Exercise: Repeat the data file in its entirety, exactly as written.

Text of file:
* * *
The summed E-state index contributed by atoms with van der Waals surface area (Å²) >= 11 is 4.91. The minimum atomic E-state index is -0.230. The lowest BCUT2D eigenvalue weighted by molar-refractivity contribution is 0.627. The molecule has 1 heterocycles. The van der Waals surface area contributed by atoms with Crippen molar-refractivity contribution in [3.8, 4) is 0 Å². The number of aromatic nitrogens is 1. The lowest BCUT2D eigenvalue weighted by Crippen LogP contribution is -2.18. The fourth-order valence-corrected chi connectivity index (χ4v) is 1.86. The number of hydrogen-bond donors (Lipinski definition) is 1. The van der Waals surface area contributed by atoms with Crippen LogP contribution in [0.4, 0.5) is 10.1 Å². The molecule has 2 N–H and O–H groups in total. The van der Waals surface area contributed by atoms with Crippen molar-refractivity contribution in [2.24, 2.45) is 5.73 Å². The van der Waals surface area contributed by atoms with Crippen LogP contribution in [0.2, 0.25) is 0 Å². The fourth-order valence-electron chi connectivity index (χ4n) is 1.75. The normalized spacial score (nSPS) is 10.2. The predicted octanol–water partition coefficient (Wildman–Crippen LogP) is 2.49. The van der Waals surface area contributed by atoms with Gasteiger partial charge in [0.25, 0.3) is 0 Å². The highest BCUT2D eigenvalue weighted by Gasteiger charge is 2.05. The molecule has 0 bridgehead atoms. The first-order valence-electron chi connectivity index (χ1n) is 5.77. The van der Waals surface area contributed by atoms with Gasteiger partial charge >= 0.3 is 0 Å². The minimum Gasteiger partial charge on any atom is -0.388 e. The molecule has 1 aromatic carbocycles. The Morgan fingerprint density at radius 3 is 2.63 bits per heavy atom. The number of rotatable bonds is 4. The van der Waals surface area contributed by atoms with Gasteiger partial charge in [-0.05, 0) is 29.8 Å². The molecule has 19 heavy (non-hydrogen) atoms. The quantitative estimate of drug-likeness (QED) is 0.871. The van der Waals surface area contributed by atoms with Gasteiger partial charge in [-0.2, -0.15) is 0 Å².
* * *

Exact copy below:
The summed E-state index contributed by atoms with van der Waals surface area (Å²) >= 11 is 4.91. The minimum atomic E-state index is -0.230. The lowest BCUT2D eigenvalue weighted by molar-refractivity contribution is 0.627. The molecule has 1 heterocycles. The van der Waals surface area contributed by atoms with Crippen molar-refractivity contribution in [3.8, 4) is 0 Å². The number of aromatic nitrogens is 1. The lowest BCUT2D eigenvalue weighted by Crippen LogP contribution is -2.18. The fourth-order valence-corrected chi connectivity index (χ4v) is 1.86. The number of hydrogen-bond donors (Lipinski definition) is 1. The van der Waals surface area contributed by atoms with Crippen LogP contribution in [0.4, 0.5) is 10.1 Å². The molecule has 2 N–H and O–H groups in total. The van der Waals surface area contributed by atoms with Crippen molar-refractivity contribution in [2.24, 2.45) is 5.73 Å². The van der Waals surface area contributed by atoms with Crippen LogP contribution in [0.2, 0.25) is 0 Å². The fourth-order valence-electron chi connectivity index (χ4n) is 1.75. The normalized spacial score (nSPS) is 10.2. The predicted octanol–water partition coefficient (Wildman–Crippen LogP) is 2.49. The van der Waals surface area contributed by atoms with Gasteiger partial charge in [0.25, 0.3) is 0 Å². The highest BCUT2D eigenvalue weighted by Gasteiger charge is 2.05. The molecule has 0 bridgehead atoms. The first-order valence-electron chi connectivity index (χ1n) is 5.77. The van der Waals surface area contributed by atoms with Gasteiger partial charge >= 0.3 is 0 Å². The minimum Gasteiger partial charge on any atom is -0.388 e. The molecule has 1 aromatic carbocycles. The Morgan fingerprint density at radius 3 is 2.63 bits per heavy atom. The number of rotatable bonds is 4. The van der Waals surface area contributed by atoms with Gasteiger partial charge in [-0.05, 0) is 29.8 Å². The molecule has 19 heavy (non-hydrogen) atoms. The quantitative estimate of drug-likeness (QED) is 0.871. The van der Waals surface area contributed by atoms with Gasteiger partial charge in [-0.2, -0.15) is 0 Å².